Well thank heavens for that. For one terrible moment, I thought we were going to go through an entire nu-Who series without there being a completely bollocks episode.
But praise the Lord, it’s happened. A true piece of rubbish. Ladies and gentlemen, we’ve found this year’s Evolution of the Daleks.
On the planet Messaline, in the middle of an endless war, the Doctor meets the most important woman of his life. (Hang on, wouldn’t that have been his wife? Or Susan? Bloody BBC web site. Or are they suggesting that she’s important because she’s the continuation of the Time Lords? But he doesn’t know that. Unless she’s coming back… Or… Ho hum)
Was it any good?
Let’s play a game. It’s called Six Degrees of Suckiness. In it, we list the ways the episode sucked
- Murray Gold: dreadful rubbish piece of incidental music that would have been shamed by a game of Pong
- Sets and direction: I imagine, even though it is the BBC, there’s some sort of budget for making things look pretty with. Apart from some nice use of colour, the whole thing looked dirt cheap and stupid, with stupid fish aliens with stupid water bottles stapled to their stupid heads
- Freema: A woman clearly afflicted with a "poor acting" tone of voice. And poor acting.
- Dialogue: Awful. A few good moments of moral philosophising and the bit where the Doctor talks about his family was good, but atrocious otherwise.
- The plot: This is actually going to be both five and six because it was so awful. Let me elaborate with a few initial nitpicks:
So the TARDIS takes the Doctor to find his not yet created daughter (who apparently turns on his hand in a box as well). She gets created from his tissue sample. I missed the full gobbledygook explanation, but apparently, it’s not true cloning, since it doesn’t produce a copy of the original person. Otherwise, why does it produce a daughter, rather than a Junior Tennant? Yet it knows enough about alien biology to work with a Time Lord.
Anyway, said soldier-producing, super-sophisticated not-quite-clone machine chooses to produce soldiers that not only are fully formed and given military training, they’re also a bit weedy, of varying ages (despite being less than a week old) and fully clothed.
As well as military training, linguistics and an entire cultural database to make references with, this machine also give’s them basic tutelage in small talk, gymnastics, sex education, basic flirtation and seduction techniques and more. This despite the fact everything’s a great big mistake and it was all supposed to be for terraforming rather than anything militaristic.
Over the week since they landed, an entire culture has managed to forget its history because of massive population turnover (with no visible bodies. Certainly none decaying) and created an entirely new history.
That’s plausible. I’ll go with that.
After a great big run round, the soldiers come across their mortal enemies and choose not to shoot them once they’ve seen a glowing ball thing. Hmm. Cos it’s pretty? Despite having less than seven days’ experience of life to work with and nothing but military indoctrination in their brain to extrapolate from?
Jenny gets shot and no one suspects she’s gone into a Time Lord coma to repair herself, despite her having two hearts? Not even the Doctor? And isn’t the TARDIS going to realise, since it can detect her before she’s even been created?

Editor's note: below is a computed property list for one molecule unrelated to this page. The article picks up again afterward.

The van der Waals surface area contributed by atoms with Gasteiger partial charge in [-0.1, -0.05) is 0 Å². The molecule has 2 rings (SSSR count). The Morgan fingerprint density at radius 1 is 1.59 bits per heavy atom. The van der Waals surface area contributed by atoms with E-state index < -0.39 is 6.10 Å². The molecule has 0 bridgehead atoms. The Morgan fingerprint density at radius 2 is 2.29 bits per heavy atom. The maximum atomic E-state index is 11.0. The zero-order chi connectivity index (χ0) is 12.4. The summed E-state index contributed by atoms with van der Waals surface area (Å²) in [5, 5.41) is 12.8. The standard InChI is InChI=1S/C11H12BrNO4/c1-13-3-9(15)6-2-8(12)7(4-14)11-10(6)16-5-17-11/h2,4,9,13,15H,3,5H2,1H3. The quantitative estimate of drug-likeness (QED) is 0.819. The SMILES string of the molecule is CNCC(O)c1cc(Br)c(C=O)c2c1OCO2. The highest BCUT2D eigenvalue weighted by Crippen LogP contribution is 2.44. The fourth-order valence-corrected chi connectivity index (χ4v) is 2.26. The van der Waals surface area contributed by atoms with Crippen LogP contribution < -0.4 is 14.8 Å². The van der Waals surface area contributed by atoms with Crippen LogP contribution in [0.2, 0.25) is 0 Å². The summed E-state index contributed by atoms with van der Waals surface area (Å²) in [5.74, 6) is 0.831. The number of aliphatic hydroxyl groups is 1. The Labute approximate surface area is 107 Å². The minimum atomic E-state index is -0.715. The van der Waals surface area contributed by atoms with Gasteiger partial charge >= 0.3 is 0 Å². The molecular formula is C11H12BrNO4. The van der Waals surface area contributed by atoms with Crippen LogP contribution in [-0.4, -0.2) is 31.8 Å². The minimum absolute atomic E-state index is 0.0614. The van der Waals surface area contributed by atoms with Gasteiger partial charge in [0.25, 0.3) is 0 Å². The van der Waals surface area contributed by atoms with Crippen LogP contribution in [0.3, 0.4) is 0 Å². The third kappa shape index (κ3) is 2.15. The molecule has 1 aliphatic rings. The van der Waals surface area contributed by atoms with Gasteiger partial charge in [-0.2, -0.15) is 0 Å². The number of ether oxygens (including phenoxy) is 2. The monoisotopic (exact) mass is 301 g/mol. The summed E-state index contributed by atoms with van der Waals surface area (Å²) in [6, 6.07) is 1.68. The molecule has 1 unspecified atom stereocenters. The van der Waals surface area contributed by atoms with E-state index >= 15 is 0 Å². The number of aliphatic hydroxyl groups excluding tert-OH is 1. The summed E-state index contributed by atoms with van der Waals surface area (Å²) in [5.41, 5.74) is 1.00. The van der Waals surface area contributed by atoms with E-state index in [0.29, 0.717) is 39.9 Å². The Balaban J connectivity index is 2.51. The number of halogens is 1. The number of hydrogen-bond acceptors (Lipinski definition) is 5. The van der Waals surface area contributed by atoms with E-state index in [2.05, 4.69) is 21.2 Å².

Those initial plot nitpicks to one side for the minute, let’s have some other nitpicks.
- Martha getting captured again then weeping over the fish beast she’s known for two minutes when it’s sinking into a pool? He’s a fish beast – maybe he can breathe using his stupid water bottle. Did you think of that with all your medical training?
- Doctor’s philosophy on killing: not "because it’s bad" but "because it makes you a bad person"? That’s just crap. Get thee to a university
- Donna’s constant "I was a temp" refrain is getting old. Yes. We know, love.
Oh dear, it was just wretched. I can’t even string a proper review together, rather than just poke holes in the plot. How shaming.
Jenny was irritating rather than endearing. Donna was a bit dull, with the occasional good line (liked the bit about running). Martha was a pain at all points. Not even the wonderful Nigel Terry could do anything with his role. DT was fine and there was a good Tombo/Pat bit with the wind-up mouse, but we’ve seen the Doctor crying over the Master relatively recently so the Doctor crying over his semi-clone seems a bit "been there, done that" to it.
Anyway, that’s the bad episode that proves the rule. Fingers crossed, Agatha Christie being attacked by a wasp is going to be brilliant. And you don’t say that every day, do you?
Classic Who references
There were no references to classic Who this episode, other than the fact the entire plot was pinched from the infinitely superior Face of Evil, in which the Doctor comes across a planet in which the descendants of some colonists have split into two tribes over many generations, are fighting an endless war with each other that they’ve forgotten the origins of, and have a basic creation myth that turns out to have a basis in reality. Other than that, no similarities at all…
I’m first for once! But if you’ve seen 17th generation reviews of reviews of the episode, maybe you’d like to leave links to them below so we can annoy some fish people together.